unimpressed. The audience will laugh about his flops – laughing at him, not with him. Often Rock will pause and say, “This needs to be fleshed out more if it’s gonna make it,” before scribbling some notes. He may think he has come up with the best joke ever, but if it keeps missing with audiences, that becomes his reality. Other times, a joke he thought would be a dud will bring the house
down. According to fellow comedian Matt Ruby, “There are five to ten
lines during the night that are just ridiculously good. Like lightning bolts. My sense is that he starts with these bolts and then writes around them.”

For a full routine, Rock tries hundreds (if not thousands) of
preliminary ideas, out of which only a handful will make the final
cut. A successful joke often has six or seven parts. With that
level of complexity, it’s understandable that even a comedian as
successful as Chris Rock wouldn’t be able to know which joke elements
and which combinations Will work. This is true for every stand-up
comedian, including the top Performers we tend to perceive as creative geniuses, like Rock or Jerry Seinfeld. It’s also true for comedy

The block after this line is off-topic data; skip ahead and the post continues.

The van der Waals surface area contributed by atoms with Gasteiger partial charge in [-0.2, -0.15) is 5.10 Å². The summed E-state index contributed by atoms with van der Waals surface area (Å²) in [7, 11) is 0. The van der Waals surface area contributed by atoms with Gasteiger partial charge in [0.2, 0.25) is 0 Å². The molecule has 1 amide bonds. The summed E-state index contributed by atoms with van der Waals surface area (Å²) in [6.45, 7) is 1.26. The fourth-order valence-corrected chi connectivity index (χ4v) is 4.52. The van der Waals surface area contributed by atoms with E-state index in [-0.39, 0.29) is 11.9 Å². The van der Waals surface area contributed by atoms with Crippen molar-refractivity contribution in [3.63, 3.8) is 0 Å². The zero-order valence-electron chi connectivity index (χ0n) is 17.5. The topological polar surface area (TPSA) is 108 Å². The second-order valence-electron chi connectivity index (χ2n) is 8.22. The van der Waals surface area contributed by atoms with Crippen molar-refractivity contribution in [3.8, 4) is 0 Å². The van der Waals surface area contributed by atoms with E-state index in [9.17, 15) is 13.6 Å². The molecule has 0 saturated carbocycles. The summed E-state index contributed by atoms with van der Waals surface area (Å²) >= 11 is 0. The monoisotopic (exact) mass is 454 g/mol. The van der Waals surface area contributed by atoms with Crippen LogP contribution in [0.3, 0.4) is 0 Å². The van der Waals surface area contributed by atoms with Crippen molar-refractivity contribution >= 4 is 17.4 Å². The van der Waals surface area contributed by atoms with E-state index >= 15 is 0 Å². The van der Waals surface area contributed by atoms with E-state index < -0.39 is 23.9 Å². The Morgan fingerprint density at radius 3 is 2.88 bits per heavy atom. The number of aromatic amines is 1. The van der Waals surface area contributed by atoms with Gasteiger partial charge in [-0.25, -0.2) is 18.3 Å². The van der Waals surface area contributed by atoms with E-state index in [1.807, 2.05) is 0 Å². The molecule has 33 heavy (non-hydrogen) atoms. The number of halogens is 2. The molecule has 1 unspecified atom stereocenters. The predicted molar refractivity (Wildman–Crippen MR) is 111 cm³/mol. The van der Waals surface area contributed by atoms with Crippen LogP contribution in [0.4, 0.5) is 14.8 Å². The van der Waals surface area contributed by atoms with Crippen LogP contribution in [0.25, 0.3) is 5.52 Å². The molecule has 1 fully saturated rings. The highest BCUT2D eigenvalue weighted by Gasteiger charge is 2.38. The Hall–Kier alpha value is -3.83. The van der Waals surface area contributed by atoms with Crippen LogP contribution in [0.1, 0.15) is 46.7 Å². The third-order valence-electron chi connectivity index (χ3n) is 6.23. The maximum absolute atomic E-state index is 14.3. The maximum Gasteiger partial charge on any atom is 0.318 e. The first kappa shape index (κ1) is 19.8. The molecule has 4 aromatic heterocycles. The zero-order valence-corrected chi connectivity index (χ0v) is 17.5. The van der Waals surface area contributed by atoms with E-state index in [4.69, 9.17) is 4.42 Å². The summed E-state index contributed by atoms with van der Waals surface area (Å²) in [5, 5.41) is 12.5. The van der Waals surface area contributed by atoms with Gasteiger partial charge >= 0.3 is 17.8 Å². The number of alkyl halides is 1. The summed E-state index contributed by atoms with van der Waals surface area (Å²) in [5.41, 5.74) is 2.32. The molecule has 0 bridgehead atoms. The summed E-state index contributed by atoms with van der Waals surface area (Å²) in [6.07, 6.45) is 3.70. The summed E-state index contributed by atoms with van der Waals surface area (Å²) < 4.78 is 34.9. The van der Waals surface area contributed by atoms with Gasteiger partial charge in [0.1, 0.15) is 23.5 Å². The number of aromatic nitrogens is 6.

writers. The writers for the humor Publication the Onion, known for
its hilarious headlines, propose roughly six hundred possibilities for eighteen headlines each week, a 3 percent success rate. “You can sit
Down and spend hours crafting some joke that you think is perfect,
but a lot of the time, that’s just a waste of time, Ruby explains.
This may seem like an obvious problem, but it’s a mistake that rookie comedians make all the time.

By the time Rock reaches a big show – say an HBO special or an
appearance on David Letterman – his jokes, opening, transitions, and
closing have all been tested and retested rigorously. Developing an
hour- Long act takes even top comedians from six months to a year. If
comedians are serious about success, they get on stage every night they
can, especially when developing new material. They typically do so at
least five nights per week, sometimes up to seven, and sweat over every element and word. And the cycle repeats, day in, day out.

Most people are surprised that someone who has reached Chris Rock’s
level of success still puts himself out there in this way, willing to